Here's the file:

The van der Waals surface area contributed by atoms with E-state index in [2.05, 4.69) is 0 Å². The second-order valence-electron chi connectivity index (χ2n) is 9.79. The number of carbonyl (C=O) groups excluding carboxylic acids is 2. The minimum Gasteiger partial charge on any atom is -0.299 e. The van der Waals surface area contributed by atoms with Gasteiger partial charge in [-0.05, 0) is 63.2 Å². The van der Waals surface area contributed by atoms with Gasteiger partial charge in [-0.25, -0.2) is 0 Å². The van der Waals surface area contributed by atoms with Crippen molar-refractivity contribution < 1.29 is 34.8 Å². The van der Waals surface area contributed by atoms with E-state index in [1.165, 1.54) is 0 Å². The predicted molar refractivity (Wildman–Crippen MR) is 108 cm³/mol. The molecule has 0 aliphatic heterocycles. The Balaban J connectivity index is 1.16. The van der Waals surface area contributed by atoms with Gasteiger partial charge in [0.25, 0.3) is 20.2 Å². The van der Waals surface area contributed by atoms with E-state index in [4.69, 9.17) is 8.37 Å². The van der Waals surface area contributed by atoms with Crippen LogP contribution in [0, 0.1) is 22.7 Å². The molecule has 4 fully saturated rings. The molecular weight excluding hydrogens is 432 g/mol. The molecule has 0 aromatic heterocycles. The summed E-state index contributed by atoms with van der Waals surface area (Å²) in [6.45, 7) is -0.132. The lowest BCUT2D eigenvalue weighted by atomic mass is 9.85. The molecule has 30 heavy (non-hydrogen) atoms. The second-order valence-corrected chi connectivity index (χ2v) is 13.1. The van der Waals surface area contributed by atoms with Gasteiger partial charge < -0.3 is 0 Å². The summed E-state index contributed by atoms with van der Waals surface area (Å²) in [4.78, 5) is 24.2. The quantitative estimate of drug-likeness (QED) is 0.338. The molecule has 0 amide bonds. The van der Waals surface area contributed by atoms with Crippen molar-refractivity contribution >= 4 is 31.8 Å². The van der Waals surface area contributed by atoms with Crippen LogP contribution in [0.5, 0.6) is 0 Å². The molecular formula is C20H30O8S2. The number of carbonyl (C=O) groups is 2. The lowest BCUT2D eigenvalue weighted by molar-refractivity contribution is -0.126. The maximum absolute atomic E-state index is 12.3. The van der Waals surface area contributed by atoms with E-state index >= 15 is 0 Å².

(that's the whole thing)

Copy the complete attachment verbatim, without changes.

The van der Waals surface area contributed by atoms with E-state index in [2.05, 4.69) is 0 Å². The second-order valence-electron chi connectivity index (χ2n) is 9.79. The number of carbonyl (C=O) groups excluding carboxylic acids is 2. The minimum Gasteiger partial charge on any atom is -0.299 e. The van der Waals surface area contributed by atoms with Gasteiger partial charge in [-0.05, 0) is 63.2 Å². The van der Waals surface area contributed by atoms with Gasteiger partial charge in [-0.25, -0.2) is 0 Å². The van der Waals surface area contributed by atoms with Crippen molar-refractivity contribution < 1.29 is 34.8 Å². The van der Waals surface area contributed by atoms with E-state index in [1.165, 1.54) is 0 Å². The predicted molar refractivity (Wildman–Crippen MR) is 108 cm³/mol. The molecule has 0 aliphatic heterocycles. The Balaban J connectivity index is 1.16. The van der Waals surface area contributed by atoms with Gasteiger partial charge in [0.25, 0.3) is 20.2 Å². The van der Waals surface area contributed by atoms with E-state index in [4.69, 9.17) is 8.37 Å². The van der Waals surface area contributed by atoms with Crippen LogP contribution in [0, 0.1) is 22.7 Å². The molecule has 4 fully saturated rings. The molecular weight excluding hydrogens is 432 g/mol. The molecule has 0 aromatic heterocycles. The summed E-state index contributed by atoms with van der Waals surface area (Å²) in [6.45, 7) is -0.132. The lowest BCUT2D eigenvalue weighted by atomic mass is 9.85. The molecule has 30 heavy (non-hydrogen) atoms. The second-order valence-corrected chi connectivity index (χ2v) is 13.1. The van der Waals surface area contributed by atoms with Gasteiger partial charge < -0.3 is 0 Å². The summed E-state index contributed by atoms with van der Waals surface area (Å²) in [4.78, 5) is 24.2. The quantitative estimate of drug-likeness (QED) is 0.338. The molecule has 0 amide bonds. The van der Waals surface area contributed by atoms with Crippen molar-refractivity contribution >= 4 is 31.8 Å². The van der Waals surface area contributed by atoms with Crippen LogP contribution in [0.5, 0.6) is 0 Å². The molecular formula is C20H30O8S2. The number of carbonyl (C=O) groups is 2. The lowest BCUT2D eigenvalue weighted by molar-refractivity contribution is -0.126. The maximum absolute atomic E-state index is 12.3. The van der Waals surface area contributed by atoms with E-state index >= 15 is 0 Å².